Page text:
@ Zee. Sally Hemmings was the half-sister of Jefferson's first and only wife. Apparently, the two women looked quite a bit alike & were both beautiful. Perhaps Jefferson's liaison with Hemmings -- which began after his wife's death -- was a strange way of being "faithful" to his wife. My recollection -- and somebody please correct me if I'm wrong -- is that Jefferson freed Hemmings & his natural children in his will but did not free his other slaves.

As a young man, Jefferson opposed slavery, & he wrote an anti-slavery clause into the first draft of the Declaration of Independence. As he got older, I think he got full of himself and viewed the work slaves did to make his own life better to be worth their toil. "May the many be enslaved so that one can be free": something like that. Some people improve with age; some become more self-centered and intolerant. I'd say Jefferson definitely fell in with the last lot. It is too easy to say, "Oh, well, he was a man of his time & place." The truth is that there was a lot of anti-slavery sentiment during Jefferson's later years, sowhich he had initially instigated. It's disingenuous, I think, to give Jefferson a pass on this. He knew better, and chose not to see, because the truth was a personal inconvenience.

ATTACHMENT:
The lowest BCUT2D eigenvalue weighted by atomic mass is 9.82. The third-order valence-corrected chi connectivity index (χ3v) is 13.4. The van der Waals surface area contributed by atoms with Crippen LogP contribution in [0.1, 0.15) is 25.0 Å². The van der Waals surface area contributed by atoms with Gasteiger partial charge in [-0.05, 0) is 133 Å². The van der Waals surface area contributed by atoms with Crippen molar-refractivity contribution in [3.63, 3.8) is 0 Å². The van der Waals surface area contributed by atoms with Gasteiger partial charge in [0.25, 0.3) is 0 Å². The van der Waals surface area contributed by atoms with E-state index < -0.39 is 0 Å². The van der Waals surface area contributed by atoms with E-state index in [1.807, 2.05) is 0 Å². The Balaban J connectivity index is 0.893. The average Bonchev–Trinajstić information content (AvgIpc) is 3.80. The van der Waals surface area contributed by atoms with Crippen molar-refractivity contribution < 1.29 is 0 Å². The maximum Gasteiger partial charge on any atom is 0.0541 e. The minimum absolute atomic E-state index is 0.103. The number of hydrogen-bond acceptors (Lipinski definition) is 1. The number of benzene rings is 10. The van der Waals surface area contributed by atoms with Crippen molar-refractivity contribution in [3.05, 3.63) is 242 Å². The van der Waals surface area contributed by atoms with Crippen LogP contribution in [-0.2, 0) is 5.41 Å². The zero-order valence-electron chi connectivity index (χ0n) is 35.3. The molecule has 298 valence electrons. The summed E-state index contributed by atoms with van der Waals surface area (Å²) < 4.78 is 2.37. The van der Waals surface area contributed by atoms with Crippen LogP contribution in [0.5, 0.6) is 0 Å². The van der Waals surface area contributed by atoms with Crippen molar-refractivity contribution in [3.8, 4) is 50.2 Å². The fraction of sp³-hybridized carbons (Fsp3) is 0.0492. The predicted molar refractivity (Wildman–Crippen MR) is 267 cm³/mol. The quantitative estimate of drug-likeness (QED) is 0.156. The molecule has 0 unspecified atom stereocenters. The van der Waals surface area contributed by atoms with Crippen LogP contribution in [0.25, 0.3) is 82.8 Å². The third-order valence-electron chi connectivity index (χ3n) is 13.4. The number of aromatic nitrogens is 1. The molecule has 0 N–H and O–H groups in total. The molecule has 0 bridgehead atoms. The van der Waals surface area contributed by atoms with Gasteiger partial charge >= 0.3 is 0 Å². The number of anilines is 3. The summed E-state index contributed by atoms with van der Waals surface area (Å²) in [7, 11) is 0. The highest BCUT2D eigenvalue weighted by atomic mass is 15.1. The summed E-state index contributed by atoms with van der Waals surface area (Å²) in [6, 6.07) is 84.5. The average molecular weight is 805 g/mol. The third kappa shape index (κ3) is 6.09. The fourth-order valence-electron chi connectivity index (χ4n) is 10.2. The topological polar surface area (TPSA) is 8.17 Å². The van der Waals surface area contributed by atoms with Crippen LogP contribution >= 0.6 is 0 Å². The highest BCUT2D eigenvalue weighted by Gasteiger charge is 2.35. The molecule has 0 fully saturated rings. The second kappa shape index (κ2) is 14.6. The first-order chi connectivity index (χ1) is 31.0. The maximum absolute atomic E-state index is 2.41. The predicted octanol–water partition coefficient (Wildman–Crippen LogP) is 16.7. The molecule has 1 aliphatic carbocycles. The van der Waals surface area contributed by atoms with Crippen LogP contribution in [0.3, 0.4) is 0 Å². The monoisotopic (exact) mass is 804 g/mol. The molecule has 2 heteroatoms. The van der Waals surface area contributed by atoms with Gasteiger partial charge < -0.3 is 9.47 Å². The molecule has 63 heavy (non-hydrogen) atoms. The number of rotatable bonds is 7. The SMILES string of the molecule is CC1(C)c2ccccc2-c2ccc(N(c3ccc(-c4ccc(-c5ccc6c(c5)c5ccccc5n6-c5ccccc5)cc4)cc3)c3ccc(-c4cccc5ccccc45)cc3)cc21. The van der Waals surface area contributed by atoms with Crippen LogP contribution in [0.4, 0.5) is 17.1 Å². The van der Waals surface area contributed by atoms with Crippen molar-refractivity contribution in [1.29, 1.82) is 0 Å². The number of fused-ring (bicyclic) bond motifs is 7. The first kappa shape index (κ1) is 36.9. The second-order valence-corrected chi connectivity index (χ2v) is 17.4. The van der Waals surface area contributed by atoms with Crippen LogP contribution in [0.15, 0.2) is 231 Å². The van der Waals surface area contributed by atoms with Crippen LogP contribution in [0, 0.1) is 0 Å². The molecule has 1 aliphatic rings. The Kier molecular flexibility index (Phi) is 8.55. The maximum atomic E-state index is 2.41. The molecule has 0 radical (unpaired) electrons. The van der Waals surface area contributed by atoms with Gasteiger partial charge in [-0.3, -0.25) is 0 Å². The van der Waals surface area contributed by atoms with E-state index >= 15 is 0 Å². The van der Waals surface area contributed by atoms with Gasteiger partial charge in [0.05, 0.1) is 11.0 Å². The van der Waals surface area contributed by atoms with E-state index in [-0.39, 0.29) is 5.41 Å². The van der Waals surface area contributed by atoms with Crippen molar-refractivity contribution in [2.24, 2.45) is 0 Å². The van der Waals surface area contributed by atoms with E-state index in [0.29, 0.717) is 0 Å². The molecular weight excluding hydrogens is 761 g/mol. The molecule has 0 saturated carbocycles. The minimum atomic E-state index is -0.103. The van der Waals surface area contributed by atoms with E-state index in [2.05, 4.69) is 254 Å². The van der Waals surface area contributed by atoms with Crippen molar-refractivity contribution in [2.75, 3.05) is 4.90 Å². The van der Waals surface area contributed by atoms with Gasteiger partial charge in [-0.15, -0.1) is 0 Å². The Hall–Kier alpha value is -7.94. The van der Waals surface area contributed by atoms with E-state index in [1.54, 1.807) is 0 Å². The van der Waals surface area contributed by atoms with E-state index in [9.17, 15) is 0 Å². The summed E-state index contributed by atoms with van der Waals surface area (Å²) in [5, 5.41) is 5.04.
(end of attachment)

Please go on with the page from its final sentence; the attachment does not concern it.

December 16, 2011 | Unregistered CommenterMarie Burns

@Marie, it's really hard to pick the most dangerous politician. What is really scary is that now Nut Gingrich is now considered the Republican 'intellectual'.
P.S. Another false premise is that everyone with a Ph.D. is smart. As someone involved with that group for more than 50 years, believe me it is not true.

December 16, 2011 | Unregistered CommenterMarvin Schwalb

I become a little more horrified every day at what this President is willing to accept. So yes JJ, I agree Mr Obama gets today's prize. For the moment. Unfortunately there are even worse alternatives waiting in the wings... As to your comment on the MIC, it occurred to me that may well be why they lost that drone (it was intentional, you won't convince me otherwise) because the U.S. has such an absolute lock on high tech spy gear that no one can compete, and that's bad for business. Or should I say it's bad for the greedy- no, the most disgustingly greedy pigs of powerlust this planet has ever seen...